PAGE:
Commentary

Erik Hoel
Traders Magazine Online News

Will The Bitcoin Bubble Pop Or Will It Envelop Us All?

Guest contributor Erik Hoel asks the question whether the worst is over for bitcoin holders, or still yet to come, what is yet to come? And why.

Traders Poll

In your opinion, what is the biggest hurdle facing the blockchain?

Cost of implementation

17%

Too many systems available

23%

Not applicable to my business

3%

Uncomfortable with the technology

33%

Nobody else is using it

23%

Free Site Registration

June 30, 2003

Nasdaq Prepares for a Better Market Opening

By Peter Chapman

Nasdaq could soon start the day with a single price opening. Mike Edleson, Nasdaq's chief economist, told attendees at a recent symposium on institutional trading at Baruch College in New York City, that Nasdaq planned to roll out a single price opening "as soon as possible."

The advent of a single price opening would be a dramatic change from the current opening process on Nasdaq. Today, the market opens with the posting of multiple bids and offers in each of the thousands of Nasdaq securities.

The first trade each day in a security sets the opening price. But this price may not reflect the true market for a security. That's because a large chunk of the day's trading is typically conducted at the opening. In recent years, the discrepancy has led to criticism of the Nasdaq opening by both the Securities and Exchange Commission and traders on the buyside.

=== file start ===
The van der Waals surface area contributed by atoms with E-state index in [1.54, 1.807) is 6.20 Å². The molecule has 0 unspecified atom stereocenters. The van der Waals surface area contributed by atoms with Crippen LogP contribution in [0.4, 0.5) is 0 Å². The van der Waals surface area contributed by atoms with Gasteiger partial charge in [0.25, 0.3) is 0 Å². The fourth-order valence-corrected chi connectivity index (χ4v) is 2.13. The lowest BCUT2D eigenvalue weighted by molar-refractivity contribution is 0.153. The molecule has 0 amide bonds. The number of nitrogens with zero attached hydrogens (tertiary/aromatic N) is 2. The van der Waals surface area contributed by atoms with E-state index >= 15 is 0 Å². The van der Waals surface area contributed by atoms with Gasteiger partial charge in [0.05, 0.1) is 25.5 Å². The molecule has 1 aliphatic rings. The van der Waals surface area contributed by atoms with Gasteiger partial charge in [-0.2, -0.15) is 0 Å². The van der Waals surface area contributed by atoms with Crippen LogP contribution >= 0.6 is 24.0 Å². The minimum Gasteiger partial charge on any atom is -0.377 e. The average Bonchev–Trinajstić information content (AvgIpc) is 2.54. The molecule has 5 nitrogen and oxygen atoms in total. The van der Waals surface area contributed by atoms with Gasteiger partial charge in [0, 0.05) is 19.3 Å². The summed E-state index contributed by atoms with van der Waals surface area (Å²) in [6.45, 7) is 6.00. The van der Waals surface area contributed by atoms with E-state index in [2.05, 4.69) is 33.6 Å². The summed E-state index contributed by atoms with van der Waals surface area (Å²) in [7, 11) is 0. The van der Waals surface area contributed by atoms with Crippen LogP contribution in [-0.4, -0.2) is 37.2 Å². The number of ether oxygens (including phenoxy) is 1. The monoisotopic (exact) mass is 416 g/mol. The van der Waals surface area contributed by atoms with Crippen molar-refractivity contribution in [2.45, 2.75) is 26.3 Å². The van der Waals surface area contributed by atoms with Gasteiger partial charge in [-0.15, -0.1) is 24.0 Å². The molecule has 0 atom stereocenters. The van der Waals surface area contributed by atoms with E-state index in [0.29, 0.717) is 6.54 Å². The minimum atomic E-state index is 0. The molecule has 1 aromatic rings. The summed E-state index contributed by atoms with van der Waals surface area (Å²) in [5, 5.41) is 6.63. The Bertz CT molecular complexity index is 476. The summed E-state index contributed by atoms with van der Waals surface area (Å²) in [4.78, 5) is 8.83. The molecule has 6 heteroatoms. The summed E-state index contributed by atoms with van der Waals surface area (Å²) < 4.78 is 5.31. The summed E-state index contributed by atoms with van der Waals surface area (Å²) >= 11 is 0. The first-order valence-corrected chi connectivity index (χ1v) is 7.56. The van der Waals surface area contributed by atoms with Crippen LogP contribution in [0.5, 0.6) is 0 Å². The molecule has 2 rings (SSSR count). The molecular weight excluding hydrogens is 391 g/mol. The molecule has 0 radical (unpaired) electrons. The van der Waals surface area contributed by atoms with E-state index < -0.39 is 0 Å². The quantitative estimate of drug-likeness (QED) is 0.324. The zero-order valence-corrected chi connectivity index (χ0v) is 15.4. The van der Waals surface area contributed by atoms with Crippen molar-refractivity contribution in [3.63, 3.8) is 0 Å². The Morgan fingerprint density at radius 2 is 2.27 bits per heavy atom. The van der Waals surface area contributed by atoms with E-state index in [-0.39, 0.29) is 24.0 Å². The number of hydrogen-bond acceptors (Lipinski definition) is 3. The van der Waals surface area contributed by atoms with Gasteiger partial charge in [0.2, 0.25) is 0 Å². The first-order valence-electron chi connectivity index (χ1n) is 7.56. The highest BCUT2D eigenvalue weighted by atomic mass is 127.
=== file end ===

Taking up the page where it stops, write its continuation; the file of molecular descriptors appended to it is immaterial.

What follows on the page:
A single price opening would require market makers to dump all or some of their orders into some form of call auction, say experts. A price would then be derived from the many trades expected to result. Some traders expect the change by year-end. However, one Nasdaq official privately says the change is unlikely until next year. Nasdaq is still in the "early stages" of developing the methodology of a single price opening, the official said.

Traders see merit in a single price opening, but have some reservations. "If you can design the system so it's not susceptible to gamesmanship, then there certainly is no harm in it," said Peter Gebhardt, a senior market maker with Thomas Weisel.